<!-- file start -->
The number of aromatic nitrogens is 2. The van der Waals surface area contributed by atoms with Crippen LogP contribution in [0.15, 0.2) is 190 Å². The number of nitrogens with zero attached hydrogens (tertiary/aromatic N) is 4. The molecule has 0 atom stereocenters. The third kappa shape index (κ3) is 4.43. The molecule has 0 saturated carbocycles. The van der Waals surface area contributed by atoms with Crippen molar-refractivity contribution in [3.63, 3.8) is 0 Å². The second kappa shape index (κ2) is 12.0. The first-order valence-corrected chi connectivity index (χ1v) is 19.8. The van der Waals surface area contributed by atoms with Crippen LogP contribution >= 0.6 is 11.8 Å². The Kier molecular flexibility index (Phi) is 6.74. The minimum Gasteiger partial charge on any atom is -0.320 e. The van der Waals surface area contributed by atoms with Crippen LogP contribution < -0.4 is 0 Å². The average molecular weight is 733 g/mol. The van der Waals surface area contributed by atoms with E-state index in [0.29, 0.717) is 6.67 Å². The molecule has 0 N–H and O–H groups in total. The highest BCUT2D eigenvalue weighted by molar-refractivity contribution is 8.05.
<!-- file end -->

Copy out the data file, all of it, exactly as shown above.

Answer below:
The number of aromatic nitrogens is 2. The van der Waals surface area contributed by atoms with Crippen LogP contribution in [0.15, 0.2) is 190 Å². The number of nitrogens with zero attached hydrogens (tertiary/aromatic N) is 4. The molecule has 0 atom stereocenters. The third kappa shape index (κ3) is 4.43. The molecule has 0 saturated carbocycles. The van der Waals surface area contributed by atoms with Crippen molar-refractivity contribution in [3.63, 3.8) is 0 Å². The second kappa shape index (κ2) is 12.0. The first-order valence-corrected chi connectivity index (χ1v) is 19.8. The van der Waals surface area contributed by atoms with Crippen LogP contribution >= 0.6 is 11.8 Å². The Kier molecular flexibility index (Phi) is 6.74. The minimum Gasteiger partial charge on any atom is -0.320 e. The van der Waals surface area contributed by atoms with Crippen LogP contribution < -0.4 is 0 Å². The average molecular weight is 733 g/mol. The van der Waals surface area contributed by atoms with E-state index in [0.29, 0.717) is 6.67 Å². The molecule has 0 N–H and O–H groups in total. The highest BCUT2D eigenvalue weighted by molar-refractivity contribution is 8.05.